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Frozen lobster tails: meat sticks to shell

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I have bought newly available frozen cold water lobster tails five times in the in the last 2 months.
They are about 4oz each and probably come from Canada because Maine caught lobsters have bigger tails. I have tried steaming and boiling them. The meat sticks to the shell quite stubbornly.
I tried steaming with some butter in the water, cooking them while still frozen solid and also fully defrosted. Getting live lobster is a once or twice a year event for us, being over 3000 miles west of Maine. Having a convenient and inexpensive option is great. How do I keep the meat from sticking?

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  1. Whole Lobster is often frozen live and it is common for the meat to bond tightly to the shell.
    Cracking the shell thoroughly and using a grapefruit knife to remove the meat works fairly well.

    5 Replies
      1. re: fourunder

        I did not know that lobsters are routinely frozen whole. I thought the eleventh commandment was "Lobsters must be cooked live".
        Thanks for the answers and links.

        1. re: justicenow

          Fortunately for me, I live in an area where Maine Lobster goes on sale regularly...so fresh live lobster is not a problem. In the future, I would suggest if purchasing frozen Maine Lobster, purchase ones that have already been cooked and not frozen live. Cooked lobster will be red in color, as opposed to the brownish green lobster that has not been cooked. My experience is lobster frozen live....the meat/flesh dries out and shrinks while sticking to the shells as well....and ultimately, not a very good product.

          1. re: fourunder

            I would suggest that frozen cooked lobster bears no resemblance in taste to fresh steamed live lobster. Been there done that.

            In FL, there are warm water lobsters
            that have no claws to speak of. There, the lobster folks
            pick up the lobster, break the tail off, freeze the tail immediately and ship it to the stores. Cooked, the meat is 90+% as good as Maine Lobster and it doesn't stick to the shell. I found warm water lobster tails on Marco Island for $21/lb which is a pretty good price.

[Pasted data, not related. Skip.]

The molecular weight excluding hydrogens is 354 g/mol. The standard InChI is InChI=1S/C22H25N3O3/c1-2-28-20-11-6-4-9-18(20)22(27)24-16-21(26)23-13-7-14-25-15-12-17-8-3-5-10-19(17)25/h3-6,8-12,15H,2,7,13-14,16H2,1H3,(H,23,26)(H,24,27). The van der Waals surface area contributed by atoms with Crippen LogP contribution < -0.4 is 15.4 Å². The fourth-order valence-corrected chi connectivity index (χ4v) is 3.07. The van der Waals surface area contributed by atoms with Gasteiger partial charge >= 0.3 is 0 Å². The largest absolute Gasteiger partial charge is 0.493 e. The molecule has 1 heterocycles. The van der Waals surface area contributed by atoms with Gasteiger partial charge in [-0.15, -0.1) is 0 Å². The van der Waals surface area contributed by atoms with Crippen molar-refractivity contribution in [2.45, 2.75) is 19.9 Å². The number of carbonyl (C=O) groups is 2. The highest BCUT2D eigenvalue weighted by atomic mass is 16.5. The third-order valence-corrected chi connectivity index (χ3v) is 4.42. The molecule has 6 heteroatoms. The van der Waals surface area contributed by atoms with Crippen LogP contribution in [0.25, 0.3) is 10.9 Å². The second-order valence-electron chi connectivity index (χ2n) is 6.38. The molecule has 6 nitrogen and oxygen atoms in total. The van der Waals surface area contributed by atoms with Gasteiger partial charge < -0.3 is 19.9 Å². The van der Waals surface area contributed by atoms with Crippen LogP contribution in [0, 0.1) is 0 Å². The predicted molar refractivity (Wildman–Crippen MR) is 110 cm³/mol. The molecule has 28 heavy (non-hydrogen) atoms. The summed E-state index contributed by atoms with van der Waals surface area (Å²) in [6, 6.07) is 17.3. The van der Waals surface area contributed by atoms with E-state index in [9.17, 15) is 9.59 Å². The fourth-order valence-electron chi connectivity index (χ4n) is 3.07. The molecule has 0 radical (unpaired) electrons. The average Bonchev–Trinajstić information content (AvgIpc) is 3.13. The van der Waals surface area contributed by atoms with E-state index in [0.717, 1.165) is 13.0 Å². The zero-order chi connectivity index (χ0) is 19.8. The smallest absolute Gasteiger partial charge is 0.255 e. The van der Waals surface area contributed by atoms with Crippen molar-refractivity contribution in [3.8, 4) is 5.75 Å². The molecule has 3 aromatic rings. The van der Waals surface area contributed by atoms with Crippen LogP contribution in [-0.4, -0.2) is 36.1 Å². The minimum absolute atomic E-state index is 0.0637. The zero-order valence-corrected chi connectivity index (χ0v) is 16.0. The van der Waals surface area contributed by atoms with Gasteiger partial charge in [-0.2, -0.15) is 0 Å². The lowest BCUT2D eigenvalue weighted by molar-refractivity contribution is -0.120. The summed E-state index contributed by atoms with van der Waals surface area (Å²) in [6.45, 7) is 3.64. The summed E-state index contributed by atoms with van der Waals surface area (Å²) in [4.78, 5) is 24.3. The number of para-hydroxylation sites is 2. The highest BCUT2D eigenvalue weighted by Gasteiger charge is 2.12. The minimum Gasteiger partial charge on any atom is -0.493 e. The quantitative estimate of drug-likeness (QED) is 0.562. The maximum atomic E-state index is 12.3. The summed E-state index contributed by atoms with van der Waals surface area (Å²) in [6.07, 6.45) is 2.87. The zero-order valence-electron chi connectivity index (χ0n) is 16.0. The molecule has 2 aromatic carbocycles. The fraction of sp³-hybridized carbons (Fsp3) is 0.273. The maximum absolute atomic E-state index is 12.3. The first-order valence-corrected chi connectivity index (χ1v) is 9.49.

I would guess the sticking to the shell issue is the lobster had been dead for a while before being frozen.
            If you have ever accidentally left your live lobster in the refrigerator too long and they died, and then you tried to cook it, you will know that strange stuff is the result.

            Here in Texas we get those tails also (apparently
            there is an overabundance of lobster this year - a huge
            bumper crop). I think that is why we are seeing $6/4oz tails. I wonder where the claws went. The first time
            I bought the tails, the meat acted normally and came out
            of the shell like fresh steamed lobster. Last three times I experienced the same stick-to-shell problem as seen here.

        2. re: fourunder

          I've used the method of cutting the shell prior to cooking which is shown on lobsterhelp.com and it worked very well. I also really like the seasoned butter recipe, although I use minced fresh garlic rather than garlic powder.

      2. "cold water" lobster tails usually come from the southern hemisphere. Canadian lobster tails might actually be bigger than Maine tails, because Maine caps the size of lobsters to be harvested. My guess is that these are southern lobsters...are they very flat? Could be slipper lobsters...I've tried them and had the sticking issue.

        1. I lived in New England for the first quarter century of my life. I have been cooking lobster for more than 4 decades. Yes, Maine and Massachusetts now require that large lobsters be returned to make more baby lobsters. The Canadian smaller tail comment is because Canadian lobster people are allowed to keep lobsters that are about one pound or a little less. The New England states have a size requirement that results in lobsters of about 1 1/8 pound being the minimum.
          Canada has invested in live lobster and cooked lobster processing that has firmed up prices there.
          Linda Bean, of LL Bean fame, has been investing a lot of money in doing the same in Maine.
          Maine lobster people have lived with strict regulations that have proved to be very smart indeed. Unfortunately, the harvest is way up at a time when the recession has forced prices way too low. Smart processing and economic shipping are the answer to getting at the dock prices back up to $6 a pound.
          I will look for pre-cooked whole lobster or tails.